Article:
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In their book, Two Tears on the Window, they describe those brief moments as important interludes from the pressures of interrogation. Once, Ms. Garratt watched lanterns floating into the sky. “Red means happiness in Chinese culture and that night it was true!” she wrote. The husband and wife were allowed outside separately but in the same location; in winter, they etched Bible verses, hearts and sculptures – a saxophone, a lion head, a Thanksgiving dinner – into the snow as messages for each other.

“We were children making sense of suffering, playing games in the snow,” Mr. Garratt wrote.

Mr. Kovrig and Mr. Spavor have no such opportunity.

The Canadian government has sought to exert pressure on Beijing to release the men, whose detention Ottawa has called “arbitrary.” On Monday, Foreign Affairs Minister Chrystia Freeland said she had most recently raised their case with foreign ministers at NATO and G7 meetings.

“This is an issue where we are talking about it with our closest allies around the world and getting their support,” she said.

‘I felt like a slave:’ Inside China’s complex system of incarceration and control of minorities

Huawei and Canada: What we know about the company, the arrest and China’s reaction

Canadians and Chinese justice: A who’s who of the political feud so far

Dozens of scholars and representatives of prestigious think tanks have publicly spoken out against the detention of the two men – in particular that of Mr. Kovrig, a former diplomat who is an analyst with International Crisis Group.

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On Wednesday, family and friends of Mr. Spavor also made a new effort to raise attention to his case with freemichaelspavor.com, a website intended as a gathering place for anecdotes about a businessman who specialized in bringing tourists, artists, athletes and others to North Korea.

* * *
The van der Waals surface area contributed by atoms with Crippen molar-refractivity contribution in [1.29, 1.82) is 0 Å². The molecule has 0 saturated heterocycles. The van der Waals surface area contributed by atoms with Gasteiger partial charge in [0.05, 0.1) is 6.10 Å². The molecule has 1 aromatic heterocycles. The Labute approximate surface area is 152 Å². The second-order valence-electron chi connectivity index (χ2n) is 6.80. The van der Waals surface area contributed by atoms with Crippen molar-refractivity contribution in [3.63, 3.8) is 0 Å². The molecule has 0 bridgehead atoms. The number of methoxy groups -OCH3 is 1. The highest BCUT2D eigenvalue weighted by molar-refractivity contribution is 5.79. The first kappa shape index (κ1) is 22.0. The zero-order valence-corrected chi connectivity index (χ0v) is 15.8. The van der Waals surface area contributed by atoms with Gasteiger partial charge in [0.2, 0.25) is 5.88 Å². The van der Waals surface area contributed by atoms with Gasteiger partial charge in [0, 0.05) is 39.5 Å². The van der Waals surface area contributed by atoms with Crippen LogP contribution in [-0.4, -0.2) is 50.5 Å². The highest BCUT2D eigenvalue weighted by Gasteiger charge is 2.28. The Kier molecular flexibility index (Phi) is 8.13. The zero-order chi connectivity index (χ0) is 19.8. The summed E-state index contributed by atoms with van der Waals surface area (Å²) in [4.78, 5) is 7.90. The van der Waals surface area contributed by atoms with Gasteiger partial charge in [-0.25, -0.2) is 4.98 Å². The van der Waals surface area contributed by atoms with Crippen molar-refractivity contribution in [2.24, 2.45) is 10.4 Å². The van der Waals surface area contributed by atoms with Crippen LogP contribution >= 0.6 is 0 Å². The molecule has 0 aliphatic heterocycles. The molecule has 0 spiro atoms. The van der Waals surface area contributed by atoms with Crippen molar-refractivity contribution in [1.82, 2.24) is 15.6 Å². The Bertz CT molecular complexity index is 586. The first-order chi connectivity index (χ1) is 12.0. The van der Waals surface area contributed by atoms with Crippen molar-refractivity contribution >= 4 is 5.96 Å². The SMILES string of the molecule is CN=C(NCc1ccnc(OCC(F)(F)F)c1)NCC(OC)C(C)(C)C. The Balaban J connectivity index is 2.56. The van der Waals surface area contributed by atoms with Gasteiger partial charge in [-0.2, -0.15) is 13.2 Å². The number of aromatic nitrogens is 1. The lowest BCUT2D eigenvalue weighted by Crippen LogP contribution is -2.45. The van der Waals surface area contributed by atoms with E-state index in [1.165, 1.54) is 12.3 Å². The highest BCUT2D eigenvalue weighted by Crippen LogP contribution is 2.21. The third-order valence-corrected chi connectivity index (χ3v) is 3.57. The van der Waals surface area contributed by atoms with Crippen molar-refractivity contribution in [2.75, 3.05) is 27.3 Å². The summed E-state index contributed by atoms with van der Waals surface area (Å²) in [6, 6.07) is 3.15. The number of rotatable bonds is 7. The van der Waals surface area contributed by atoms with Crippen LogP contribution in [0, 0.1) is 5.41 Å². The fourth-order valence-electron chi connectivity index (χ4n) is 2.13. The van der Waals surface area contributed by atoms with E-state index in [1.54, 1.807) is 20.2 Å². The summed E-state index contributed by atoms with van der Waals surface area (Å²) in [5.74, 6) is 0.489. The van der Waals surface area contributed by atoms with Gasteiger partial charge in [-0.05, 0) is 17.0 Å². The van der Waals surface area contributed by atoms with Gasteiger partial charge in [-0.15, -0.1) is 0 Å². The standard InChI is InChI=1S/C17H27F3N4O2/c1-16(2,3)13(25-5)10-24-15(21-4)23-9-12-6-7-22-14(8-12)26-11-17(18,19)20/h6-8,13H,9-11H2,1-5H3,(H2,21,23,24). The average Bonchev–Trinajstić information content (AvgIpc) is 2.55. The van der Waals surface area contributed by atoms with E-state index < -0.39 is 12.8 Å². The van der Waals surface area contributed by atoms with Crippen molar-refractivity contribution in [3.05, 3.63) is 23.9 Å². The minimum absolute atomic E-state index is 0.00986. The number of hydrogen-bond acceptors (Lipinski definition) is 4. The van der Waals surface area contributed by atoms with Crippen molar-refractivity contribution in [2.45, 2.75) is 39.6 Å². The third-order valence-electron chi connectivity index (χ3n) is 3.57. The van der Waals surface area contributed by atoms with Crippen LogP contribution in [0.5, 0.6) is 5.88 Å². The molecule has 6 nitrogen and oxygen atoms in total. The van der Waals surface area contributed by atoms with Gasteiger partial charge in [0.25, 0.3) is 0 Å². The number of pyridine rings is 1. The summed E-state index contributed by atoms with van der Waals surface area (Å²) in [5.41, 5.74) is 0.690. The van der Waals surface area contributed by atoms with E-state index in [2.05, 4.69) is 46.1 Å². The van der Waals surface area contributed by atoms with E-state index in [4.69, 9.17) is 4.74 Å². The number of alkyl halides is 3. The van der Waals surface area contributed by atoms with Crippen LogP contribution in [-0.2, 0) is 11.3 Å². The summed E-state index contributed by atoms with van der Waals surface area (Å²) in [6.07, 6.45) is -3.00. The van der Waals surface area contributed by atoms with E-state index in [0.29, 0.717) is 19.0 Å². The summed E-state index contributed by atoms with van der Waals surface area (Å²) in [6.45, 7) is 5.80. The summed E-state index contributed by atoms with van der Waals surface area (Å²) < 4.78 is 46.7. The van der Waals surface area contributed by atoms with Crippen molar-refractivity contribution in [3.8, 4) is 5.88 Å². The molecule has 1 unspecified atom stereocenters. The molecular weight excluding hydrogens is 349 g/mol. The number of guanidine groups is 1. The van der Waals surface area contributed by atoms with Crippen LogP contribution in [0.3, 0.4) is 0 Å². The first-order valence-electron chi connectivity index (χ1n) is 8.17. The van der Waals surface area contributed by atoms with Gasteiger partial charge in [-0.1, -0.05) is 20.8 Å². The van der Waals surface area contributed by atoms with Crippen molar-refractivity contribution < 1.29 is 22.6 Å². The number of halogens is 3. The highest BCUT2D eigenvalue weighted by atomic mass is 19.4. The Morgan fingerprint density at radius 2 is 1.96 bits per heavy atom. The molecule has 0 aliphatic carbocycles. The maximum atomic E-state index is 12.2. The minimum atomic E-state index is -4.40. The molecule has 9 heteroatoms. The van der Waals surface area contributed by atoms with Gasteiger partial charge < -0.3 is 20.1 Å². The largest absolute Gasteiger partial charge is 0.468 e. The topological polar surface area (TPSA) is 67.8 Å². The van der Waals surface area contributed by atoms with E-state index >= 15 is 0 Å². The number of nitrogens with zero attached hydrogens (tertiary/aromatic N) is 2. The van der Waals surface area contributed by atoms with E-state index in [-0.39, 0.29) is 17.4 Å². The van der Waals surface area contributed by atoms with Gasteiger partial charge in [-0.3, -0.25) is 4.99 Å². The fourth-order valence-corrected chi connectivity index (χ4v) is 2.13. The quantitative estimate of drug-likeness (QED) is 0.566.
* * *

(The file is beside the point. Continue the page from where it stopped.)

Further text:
“Our intention is to put a human face on a man who has been caught up as an unwitting and unwilling human pawn in a confrontation between two superpowers and swept along by geopolitical currents and forces beyond his control,” the site’s authors wrote.

They reject the allegations that Mr. Spavor engaged in espionage.

“Michael is a gregarious and big-hearted man of bounding entrepreneurial verve, endearing mild eccentricities, and above all an intense and abiding love for all things Korean,” they wrote. “Between China and Korea he is an interlocutor not an informer, an operator not an operative.”

“Michael has many friends. Several have come together to construct the website, contribute to it, to tell their stories of just how wonderful a human being he is, how we miss his company, about the circumstances that have befallen him and the injustice he continues to suffer,” said Dean Ouellette, a Canadian scholar living in South Korea who is a long-time friend of Mr. Spavor.

“What they’ve done with Michael is just baffling,” added Jon Dunbar, another Canadian and friend in South Korea. “People shouldn’t forget that the situation hasn’t been resolved.”